Abstract: Juvenile Justice Stops and Police-Initiated Post-Traumatic Stress Symptomatology (Society for Social Work and Research 24th Annual Conference - Reducing Racial and Economic Inequality)

296P Juvenile Justice Stops and Police-Initiated Post-Traumatic Stress Symptomatology

Friday, January 17, 2020
Marquis BR Salon 6 (ML 2) (Marriott Marquis Washington DC)
* noted as presenting author
Michael Gearhart, PhD, Assistant Professor, University of Missouri-Saint Louis, MO
Courtney Jones, MSW, Graduate Research Assistant, University of Missouri-Saint Louis, MO
Kristen Berg, PhD, Post-Doctoral Researcher, Case Western Reserve University, Cleveland, OH
Background: Being stopped by the police can be a traumatic experience for youth, placing them at higher risk of post-traumatic stress symptoms in the aftermath.  This study tests characteristics of youths’ interactions with the police as predictors of police-initiated post-traumatic stress symptomatology (PI-PTSS).

Method:  Data for this study are drawn from the Fragile Families Child Wellbeing Study (FFCWS). The FFCWS is a longitudinal survey that follows an ethnically and racially diverse birth cohort of children, and their families, through age 18. The study sample consisted of youths who had been stopped at least one time by the police and did not have missing data on any of the analysis variables (n = 816).  The majority of youth in the sample are black (58.1%, n = 474), 69.7% of the sample are male, and roughly half of the sample is between the ages of 16 and 19 years old (n = 247

PI-PTSS was measured using nine items specifically assessing how frequently youths experienced post-traumatic stress symptoms in the context of their interactions with the police (e.g. pictures of the incident sometimes pop into your mind). All youth were asked if the following had ever happened when being stopped by the police: 1) an officer used a racial slur, 2) officer frisked or pat you down, 3) officer searched your bags or pockets, 4) officer used harsh language, 5) officer threatened physical force, 6) officer used physical force, and 7) officer handcuffed you.  These characteristics of police stops were entered into a Poisson regression predicting PI-PTSS.  Analyses also included criminal history characteristics (youth age the first time stopped by a police officer and number of times stopped by the police) and sociodemographic control variables (age, gender, race/ethnicity, and poverty status).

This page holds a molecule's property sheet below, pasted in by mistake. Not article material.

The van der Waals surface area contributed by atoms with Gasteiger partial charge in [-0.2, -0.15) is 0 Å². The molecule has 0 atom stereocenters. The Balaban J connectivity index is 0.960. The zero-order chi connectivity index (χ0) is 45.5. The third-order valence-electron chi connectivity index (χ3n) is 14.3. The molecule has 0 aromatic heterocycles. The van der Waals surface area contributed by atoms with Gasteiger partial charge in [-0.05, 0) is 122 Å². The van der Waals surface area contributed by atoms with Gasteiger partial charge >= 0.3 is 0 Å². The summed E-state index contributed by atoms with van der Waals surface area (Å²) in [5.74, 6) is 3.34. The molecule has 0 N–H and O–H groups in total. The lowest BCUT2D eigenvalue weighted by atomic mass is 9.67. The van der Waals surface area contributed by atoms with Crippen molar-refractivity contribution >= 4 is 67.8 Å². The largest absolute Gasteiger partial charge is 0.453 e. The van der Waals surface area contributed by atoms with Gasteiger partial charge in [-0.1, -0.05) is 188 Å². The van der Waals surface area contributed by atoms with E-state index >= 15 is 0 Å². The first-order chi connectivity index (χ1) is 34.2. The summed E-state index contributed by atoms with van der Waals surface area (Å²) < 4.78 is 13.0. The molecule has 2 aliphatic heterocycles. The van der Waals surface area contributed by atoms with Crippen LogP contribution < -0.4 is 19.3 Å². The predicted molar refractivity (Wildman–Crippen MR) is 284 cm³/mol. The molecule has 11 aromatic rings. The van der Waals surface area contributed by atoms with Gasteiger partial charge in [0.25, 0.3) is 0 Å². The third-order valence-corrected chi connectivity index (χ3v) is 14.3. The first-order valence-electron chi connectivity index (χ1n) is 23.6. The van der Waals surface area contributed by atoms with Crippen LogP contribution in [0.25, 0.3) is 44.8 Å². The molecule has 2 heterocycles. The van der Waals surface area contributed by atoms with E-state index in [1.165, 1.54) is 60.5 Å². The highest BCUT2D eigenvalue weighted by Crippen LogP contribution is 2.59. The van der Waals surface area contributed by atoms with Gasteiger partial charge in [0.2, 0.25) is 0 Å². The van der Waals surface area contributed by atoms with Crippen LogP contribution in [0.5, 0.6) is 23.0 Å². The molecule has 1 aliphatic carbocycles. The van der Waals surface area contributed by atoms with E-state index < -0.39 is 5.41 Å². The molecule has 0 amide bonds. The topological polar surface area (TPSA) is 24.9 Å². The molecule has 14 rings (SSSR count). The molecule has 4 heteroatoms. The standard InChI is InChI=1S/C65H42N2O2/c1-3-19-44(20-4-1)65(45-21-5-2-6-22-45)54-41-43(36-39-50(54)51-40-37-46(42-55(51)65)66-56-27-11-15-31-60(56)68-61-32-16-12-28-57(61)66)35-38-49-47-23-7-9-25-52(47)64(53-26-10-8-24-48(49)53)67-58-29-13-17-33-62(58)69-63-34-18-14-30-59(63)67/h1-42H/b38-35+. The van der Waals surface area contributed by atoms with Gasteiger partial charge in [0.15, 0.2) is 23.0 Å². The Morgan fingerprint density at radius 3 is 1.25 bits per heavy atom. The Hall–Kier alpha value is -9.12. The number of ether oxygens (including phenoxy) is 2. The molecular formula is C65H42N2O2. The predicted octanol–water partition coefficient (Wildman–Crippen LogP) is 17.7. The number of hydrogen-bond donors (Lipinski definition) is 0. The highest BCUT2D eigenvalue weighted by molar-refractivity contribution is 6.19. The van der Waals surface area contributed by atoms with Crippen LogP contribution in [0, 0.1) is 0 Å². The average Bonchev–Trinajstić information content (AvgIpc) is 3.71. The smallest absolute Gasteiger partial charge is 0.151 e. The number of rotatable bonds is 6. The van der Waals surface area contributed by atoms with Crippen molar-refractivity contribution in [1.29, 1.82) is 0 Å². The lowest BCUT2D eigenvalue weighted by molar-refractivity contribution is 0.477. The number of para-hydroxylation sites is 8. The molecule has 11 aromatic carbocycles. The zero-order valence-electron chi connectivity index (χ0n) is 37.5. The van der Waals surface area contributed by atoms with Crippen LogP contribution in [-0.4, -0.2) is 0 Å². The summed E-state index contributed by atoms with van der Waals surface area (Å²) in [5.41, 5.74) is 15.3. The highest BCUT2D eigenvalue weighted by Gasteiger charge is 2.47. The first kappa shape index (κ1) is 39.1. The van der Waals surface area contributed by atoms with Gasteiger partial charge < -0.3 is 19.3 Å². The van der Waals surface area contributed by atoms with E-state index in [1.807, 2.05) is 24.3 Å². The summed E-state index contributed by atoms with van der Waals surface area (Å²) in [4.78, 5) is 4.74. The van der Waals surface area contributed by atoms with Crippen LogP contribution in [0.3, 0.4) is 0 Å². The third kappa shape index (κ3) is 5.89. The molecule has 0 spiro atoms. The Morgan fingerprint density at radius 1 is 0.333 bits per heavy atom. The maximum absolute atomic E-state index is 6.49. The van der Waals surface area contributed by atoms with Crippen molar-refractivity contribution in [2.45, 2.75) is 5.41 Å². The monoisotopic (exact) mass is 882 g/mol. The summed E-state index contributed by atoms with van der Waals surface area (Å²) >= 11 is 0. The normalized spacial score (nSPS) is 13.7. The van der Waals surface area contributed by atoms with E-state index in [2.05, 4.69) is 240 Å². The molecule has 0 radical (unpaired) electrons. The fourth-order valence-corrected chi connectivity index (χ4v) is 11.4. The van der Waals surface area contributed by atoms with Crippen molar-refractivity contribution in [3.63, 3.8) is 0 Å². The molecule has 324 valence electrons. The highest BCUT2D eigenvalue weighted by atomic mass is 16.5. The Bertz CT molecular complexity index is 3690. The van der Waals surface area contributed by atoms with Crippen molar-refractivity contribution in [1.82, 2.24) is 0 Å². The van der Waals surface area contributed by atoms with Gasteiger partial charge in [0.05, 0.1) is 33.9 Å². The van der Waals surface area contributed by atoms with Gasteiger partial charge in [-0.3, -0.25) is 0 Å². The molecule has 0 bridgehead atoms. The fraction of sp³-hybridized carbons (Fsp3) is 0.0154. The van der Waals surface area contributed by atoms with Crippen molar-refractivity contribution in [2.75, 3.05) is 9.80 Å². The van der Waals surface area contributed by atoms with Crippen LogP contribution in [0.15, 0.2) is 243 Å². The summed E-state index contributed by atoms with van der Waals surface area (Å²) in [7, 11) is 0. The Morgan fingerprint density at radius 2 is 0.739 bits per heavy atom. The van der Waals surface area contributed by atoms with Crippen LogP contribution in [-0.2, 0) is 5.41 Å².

Results:  Three police stop characteristics are associated with higher PI-PTSS.  Youth reported PI-PTSS that were 1.146 (p < 0.05, 95% CI = 1.008 to 1.303) times higher if they ever had an officer use a racial slur, 1.119 (p < 0.05, 95% CI = 1.001 to 1.252) times higher if an officer threatened to use force, and 1.103 (p < 0.05, 95% CI = 1.005 to 1.230) times higher if the youth reported that an officer had used harsh language while being stopped. 

The number of reported PI-PTSS are 1.272 (p < 0.05, 95% CI = 1.128 to 1.435) times higher for youths whose families were 55-99% below poverty.  Similarly, youths in families earning 100-199% below poverty reported PI-PTSS 1.172 (p < 0.05, 95% CI = 1.048 to 1.312) times higher than the reference group of youth earning 300% below poverty.

Conclusions:  Our findings suggest that juvenile justice stop characteristics associated with verbal communication are significant predictors of PI-PTSS.  This finding has important implications for police.  First, it highlights the importance of communication.  Second, research suggests that youth who have experienced trauma are more likely to interact with the juvenile justice system.  Thus, findings highlight the importance of disseminating knowledge of trauma, and how it affects young people, to law enforcement.